Karl Kerényi

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One of the founders of modern studies in Greek mythology, Karl (Carl, Károly) Kerényi (January 19, 1897 - April 14 1973) was born in Timişoara and then lived in Hungary. His was a family of some landed property.

At the University of Budapest he followed a program in classical philology with a doctorate on Plato and Longinus and aesthetic theory in Antiquity, and read widely. In the following years he taught in Hungary at the secondary school level, travelled in Greece and Italy and followed courses at Greifswald, Heidelberg and the University of Berlin. His first book Die griechisch-orientalisches Romanliteraturin religionsgeschichtlicher Beleuchtung ("The Greek-Oriental Romances in the Light of the history of Religions"), dedicated to Franz Boll, was published in 1927 and earned him an appointment as privatdocent at Budapest. He became professor of classical philology and ancient history at Pecs (1934) and Szeged (1941) and continued to explore the classical sites of Greece. In Greece in 1929 he met W. F. Otto, who influenced him to combine the studies of comparative religions and social history, while his friendship with Jung induced him to take the findings of modern psychology into consideration as well. Kerényi's long correspondence with Thomas Mann was published in 1975.

His distinguished career took place during decades when far-right ideologies became more and more influential. "The distinguished scientist and thinker Karl Kerenyi once said that the spirit of abstraction opened doors to national socialism when Jews as personalities were substituted by the impersonal category of "Jewry" - "to kill Jews" sounds dreadfully; "to liquidate Jewry" resembles a description of some logical operation" (Averintsev). In the post-War turmoil, Kerényi, living in Switzerland since 1943, was doubly tainted as a prominent member of the former Hungarian intellectual Establishment and the bearer of an aristocratic name, unable to find work in the Stalinist regime of Mátyás Rákosi after the philosopher-potentate Georg Lukács, condemned him as "the cart pusher of fascism", Kerenyi was forced to emigrate permanently, and became a citizen of Switzerland in the late 1940s. He was a co-founder of the Jung Institute in Zurich. In 1961 he was inducted into the Royal Norwegian Academy of Sciences. He was awarded an honorary degree by the University of Uppsala and the gold medal of the Humboldt Society.

He was a close friend and collaborator of Carl Jung, who described him as having "supplied such a wealth of connections [of psychology] with Greek mythology that the cross-fertilization of the two branches of science can no longer be doubted." In 1949 Jung and Kerenyi published together Essays on the Science of Mythology: the Myths of the Divine Child and the Divine Maiden. Kerenyi and Jung both furnished commentaries to Paul Radin's The Trickster: a Study in American Indian Mythology, where Kerenyi saw the Trickster figure as the "enemy of boundaries."

As a historian of myth as it was embedded in the details of Hellenic culture, its "characteristic social existence" as he put it, Kerenyi opposed his "differentiated thinking about the concrete realities of human life" with the "summary thinking" that represented for him the influence of Sir James Frazer on the study of the peoples of antiquity and Greek religion especially (Preface to Dionysus p xxvii).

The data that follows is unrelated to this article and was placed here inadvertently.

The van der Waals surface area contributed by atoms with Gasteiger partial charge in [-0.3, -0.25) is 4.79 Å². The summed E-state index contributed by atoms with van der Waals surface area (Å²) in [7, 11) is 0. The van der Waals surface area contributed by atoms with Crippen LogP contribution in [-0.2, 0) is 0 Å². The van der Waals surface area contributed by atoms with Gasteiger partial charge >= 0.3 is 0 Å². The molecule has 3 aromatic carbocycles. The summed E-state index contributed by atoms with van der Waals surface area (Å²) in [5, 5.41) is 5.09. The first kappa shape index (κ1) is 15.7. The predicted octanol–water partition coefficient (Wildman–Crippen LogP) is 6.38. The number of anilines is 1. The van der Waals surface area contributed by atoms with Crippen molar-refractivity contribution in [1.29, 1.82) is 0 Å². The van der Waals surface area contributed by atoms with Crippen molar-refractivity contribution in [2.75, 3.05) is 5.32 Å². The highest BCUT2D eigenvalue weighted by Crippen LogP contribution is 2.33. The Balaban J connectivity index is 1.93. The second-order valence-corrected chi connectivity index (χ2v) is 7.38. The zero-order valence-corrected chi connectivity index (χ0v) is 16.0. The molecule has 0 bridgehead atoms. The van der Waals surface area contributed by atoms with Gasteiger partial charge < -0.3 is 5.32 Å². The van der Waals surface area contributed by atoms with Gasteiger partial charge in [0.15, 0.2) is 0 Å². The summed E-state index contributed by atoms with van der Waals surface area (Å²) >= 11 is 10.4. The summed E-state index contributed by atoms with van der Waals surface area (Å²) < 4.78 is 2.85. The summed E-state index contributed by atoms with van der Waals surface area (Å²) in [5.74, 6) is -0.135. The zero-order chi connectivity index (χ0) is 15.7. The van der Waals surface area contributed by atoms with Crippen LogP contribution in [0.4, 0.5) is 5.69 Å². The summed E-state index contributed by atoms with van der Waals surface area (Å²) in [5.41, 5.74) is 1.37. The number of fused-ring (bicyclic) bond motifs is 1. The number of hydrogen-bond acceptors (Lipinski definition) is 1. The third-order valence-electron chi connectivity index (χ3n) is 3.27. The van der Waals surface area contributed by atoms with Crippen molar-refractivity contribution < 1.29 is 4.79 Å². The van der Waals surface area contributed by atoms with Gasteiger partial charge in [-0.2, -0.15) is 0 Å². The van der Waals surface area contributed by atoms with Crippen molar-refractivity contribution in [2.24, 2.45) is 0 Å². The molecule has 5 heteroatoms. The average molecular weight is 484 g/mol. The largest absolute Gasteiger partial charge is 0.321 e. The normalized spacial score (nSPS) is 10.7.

Kerenyi brought to the Greek myths the art of hermeneutics, interpreted by C. Moustakas (Phenomenological Research Methods 1994) as "the art of reading a text so that the intention and meaning behind appearances are fully understood". Central to his work was his series of book-length essays on archetypes of Greek mythology. Three were translated into English and published as part of Princeton University's Bollingen series:

  • Dionysos: Archetypal Image of Indestructible Life, 1976, tracing the career of the cults of Dionysus from his origins in Minoan culture to the cosmopolitan religion of late Antiquity.
  • Eleusis: Archetypal Image of Mother and Daughter (Demeter and Persephone and the Eleusinian Mysteries) first published in German, 1960.
  • Prometheus: Archetypal Image of Human Existence

Other works by Kerenyi:

  • Hermes Guide of Souls: the Mythologem of the Masculine Source of Life
  • Apollo: The Wind, the Spirit, and the God: Four Studies
  • Athene: Virgin and Mother in Greek Religion in which Kerenyi also discusses the mythological underpinnings of Greek communal and political consciousness, and Greek individuality.
  • Asklepios: Archetypal Image of the Physician's Existence which Kerenyi described as "a tour of the sites where the cult of Asklepios, god of medicine and god of the Greek physicians, was practiced." It includes chapters on "Asklepios in Rome", "Epidauros", "The Sons of Asklepios on Kos", "Hero Physicians and the Physician of the Gods in Homer", and "The Origins in Thessaly".
  • Gods of the Greeks
  • The Heroes of the Greeks
  • Goddesses of Sun and Moon, in which Kerenyi explores in four essays unusual feminine configurations, the mythemes of Circe, the enchantress; Medea, the murderess; golden Aphrodite, and Niobe and the moon.

[edit] Reference

  • Magda Kerényi, vita prefacing biblioraphy in Kerényi's Dionysus (Princeton:Bollingen), pp 445ff.

[edit] External link

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Karl Kerényi

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